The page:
Bus Station’s soaring cost

YOU will have to pay for a third if Tithebarn gets go-ahead
YOU will have to pay for a third if Tithebarn gets go-ahead
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Preston’s new bus station will now cost up to £25m – and taxpayers will pick up a third of the bill.

County Council officers now believe the cost of a new station on the corner of Church Street and Manchester Road – part of the city’s proposed Tithebarn regeneration – stands at between £23-25m.

Three years ago it was estimated the cost would be £15-17m until the design of the building was altered. Preston Council officers meanwhile said last year bringing the current facility up to scratch would cost just £4m.

Developers Lend Lease have said they do not want to pick up the tab for the new station, warning that the rest of the Tithebarn scheme would be “financially compromised”.

Instead, county council chiefs are now proposing that £7.5m of the authority’s money is pumped into the project – despite the fact budgets could be squeezed in coming years.

Another £10m would come from the North West Development Agency (NWDA), funded indirectly by taxpayers. The remainder would be covered by the developers, with Preston Council and others also contributing.

The proposals will be discussed by the county council’s cabinet later this week.

But the news sparked anger among city heritage groups today - especially as a campaign is ongoing to retain the current bus station.

Aidan Turner-Bishop, of the 20th Century Society, which has attempted twice to have the current bus station listed, said: “At a time when we know there are Government cuts coming it seems crazy to knock down a good but neglected building and then spend double or three times as much building a smaller one which is not as good.

“They are just not thinking about people and passengers, they are thinking about money, property developers and making a profit.”

A Preston Council report released in December last year, as the Government was considering the listing bid, estimated it would cost just £4m to bring the current bus station up to standard. But Coun Anthony Gornall, Preston Council’s regeneration chief, said: “The bus station area is central to the Tithebarn development and that is why it really needs to be relocated.

“£4m is probably a conservative estimate. It is a 1960s concrete structure and renovating them is very expensive.

“We have an enormous bus station in Preston which is not used to its full potential and never will be used to its full potential. I think it could be better placed than it is presently.”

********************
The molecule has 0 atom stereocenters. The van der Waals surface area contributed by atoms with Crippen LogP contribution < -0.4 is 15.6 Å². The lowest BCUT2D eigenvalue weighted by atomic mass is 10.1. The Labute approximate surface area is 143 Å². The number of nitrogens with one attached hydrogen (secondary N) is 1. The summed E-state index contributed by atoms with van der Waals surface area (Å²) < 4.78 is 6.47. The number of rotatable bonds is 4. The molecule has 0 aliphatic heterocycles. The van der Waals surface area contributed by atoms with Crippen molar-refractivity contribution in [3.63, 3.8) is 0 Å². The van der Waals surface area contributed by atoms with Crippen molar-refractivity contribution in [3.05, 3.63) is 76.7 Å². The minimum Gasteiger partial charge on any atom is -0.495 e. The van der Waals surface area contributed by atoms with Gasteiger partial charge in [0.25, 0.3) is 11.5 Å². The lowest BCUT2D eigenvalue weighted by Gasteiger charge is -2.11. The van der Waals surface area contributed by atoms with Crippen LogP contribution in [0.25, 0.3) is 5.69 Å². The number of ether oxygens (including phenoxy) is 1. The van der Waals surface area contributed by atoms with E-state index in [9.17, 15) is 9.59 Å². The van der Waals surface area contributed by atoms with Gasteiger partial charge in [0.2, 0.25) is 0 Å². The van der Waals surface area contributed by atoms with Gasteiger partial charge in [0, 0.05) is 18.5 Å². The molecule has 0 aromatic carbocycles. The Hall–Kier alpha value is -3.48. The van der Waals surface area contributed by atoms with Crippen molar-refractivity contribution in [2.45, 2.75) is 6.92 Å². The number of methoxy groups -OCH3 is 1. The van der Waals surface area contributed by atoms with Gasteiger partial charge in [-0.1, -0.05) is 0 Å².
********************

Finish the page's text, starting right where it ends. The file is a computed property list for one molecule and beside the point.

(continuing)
Frank McKenna, of private business lobby group Downtown Preston in Business, told the Evening Post this week the bus station should be demolished regardless of whether Tithebarn goes ahead.

He added: “You have got to look long term. £25m is a lot of money, particularly in the current economic climate, but that bus station is standing in the way of a potential £700m development.

“If you look at the business case and the strategic vision rather than simply looking at what money you are going to have to pay out tomorrow, I think it is a great return.”

A report to LCC’s cabinet said: “The total cost of the proposed facility, including the cost of land acquisition, is likely to be in the region of £23-25m.

“It should be noted that the developer has consistently taken the view that the whole redevelopment scheme for the Tithebarn area would be financially compromised should he be required to meet all or a significant part of the cost of providing a replacement bus station.”

The council admits it does not know when the £7.5m would have to be pumped in because of uncertainty surrounding the Tithebarn scheme.

But the report adds: “It would appear highly unlikely to be a commitment before the 2012/13 financial year at the earliest. If supported by cabinet this project would be first call against the council’s available capital resources for 2012/13 to 2014/15.”

The council admits that would “reduce flexibility” to support other priorities over this period and that “the financial landscape facing the county council over the next three years suggests that capital resources are likely to be significantly reduced.”

The report suggests that £2.5m a year would be contributed between 2012/13 and 2014/15 and that the council’s contribution would be limited to £7.5m.

But it warns: “Without a financial contribution from the county council towards the cost of a replacement bus station in Preston, there is a high risk that the regeneration of Preston city centre will not be financially viable for the developer. This could lead to cancellation of the project even if planning consent is obtained following the public inquiry.”

A spokesman for Lend Lease said they did not wish to comment.

LCC leader County Coun Geoff Driver said: “The debate as to whether we should be keeping the bus station, either in its present form or upgraded at a cost of £4m, we have had. We have decided that the Tithebarn scheme should go ahead.

“That requires the bus station to be relocated.

“The three party leaders (at LCC) signed a letter saying we were in support of Tithebarn and we were preared to put our money where our mouth was.”